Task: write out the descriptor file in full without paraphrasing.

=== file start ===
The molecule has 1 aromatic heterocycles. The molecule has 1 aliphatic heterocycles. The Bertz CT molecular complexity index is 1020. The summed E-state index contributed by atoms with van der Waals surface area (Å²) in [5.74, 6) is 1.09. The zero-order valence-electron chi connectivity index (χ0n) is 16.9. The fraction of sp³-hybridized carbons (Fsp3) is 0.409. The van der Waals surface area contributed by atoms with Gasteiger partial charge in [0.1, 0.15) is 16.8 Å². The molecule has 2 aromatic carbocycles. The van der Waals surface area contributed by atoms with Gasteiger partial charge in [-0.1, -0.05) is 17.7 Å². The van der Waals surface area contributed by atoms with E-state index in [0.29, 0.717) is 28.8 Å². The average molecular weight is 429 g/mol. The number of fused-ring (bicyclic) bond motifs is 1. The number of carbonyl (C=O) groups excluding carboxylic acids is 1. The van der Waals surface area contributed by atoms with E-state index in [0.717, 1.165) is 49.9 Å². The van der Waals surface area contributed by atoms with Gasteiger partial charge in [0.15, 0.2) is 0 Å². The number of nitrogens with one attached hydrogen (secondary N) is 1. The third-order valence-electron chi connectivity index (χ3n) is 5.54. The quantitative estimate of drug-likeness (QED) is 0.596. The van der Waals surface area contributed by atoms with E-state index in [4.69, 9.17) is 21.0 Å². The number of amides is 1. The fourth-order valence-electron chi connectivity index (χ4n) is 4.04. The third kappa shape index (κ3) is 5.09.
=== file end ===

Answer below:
The molecule has 1 aromatic heterocycles. The molecule has 1 aliphatic heterocycles. The Bertz CT molecular complexity index is 1020. The summed E-state index contributed by atoms with van der Waals surface area (Å²) in [5.74, 6) is 1.09. The zero-order valence-electron chi connectivity index (χ0n) is 16.9. The fraction of sp³-hybridized carbons (Fsp3) is 0.409. The van der Waals surface area contributed by atoms with Gasteiger partial charge in [0.1, 0.15) is 16.8 Å². The molecule has 2 aromatic carbocycles. The van der Waals surface area contributed by atoms with Gasteiger partial charge in [-0.1, -0.05) is 17.7 Å². The van der Waals surface area contributed by atoms with E-state index in [0.29, 0.717) is 28.8 Å². The average molecular weight is 429 g/mol. The number of fused-ring (bicyclic) bond motifs is 1. The number of carbonyl (C=O) groups excluding carboxylic acids is 1. The van der Waals surface area contributed by atoms with E-state index in [0.717, 1.165) is 49.9 Å². The van der Waals surface area contributed by atoms with Gasteiger partial charge in [0.15, 0.2) is 0 Å². The number of nitrogens with one attached hydrogen (secondary N) is 1. The third-order valence-electron chi connectivity index (χ3n) is 5.54. The quantitative estimate of drug-likeness (QED) is 0.596. The van der Waals surface area contributed by atoms with E-state index in [4.69, 9.17) is 21.0 Å². The number of amides is 1. The fourth-order valence-electron chi connectivity index (χ4n) is 4.04. The third kappa shape index (κ3) is 5.09.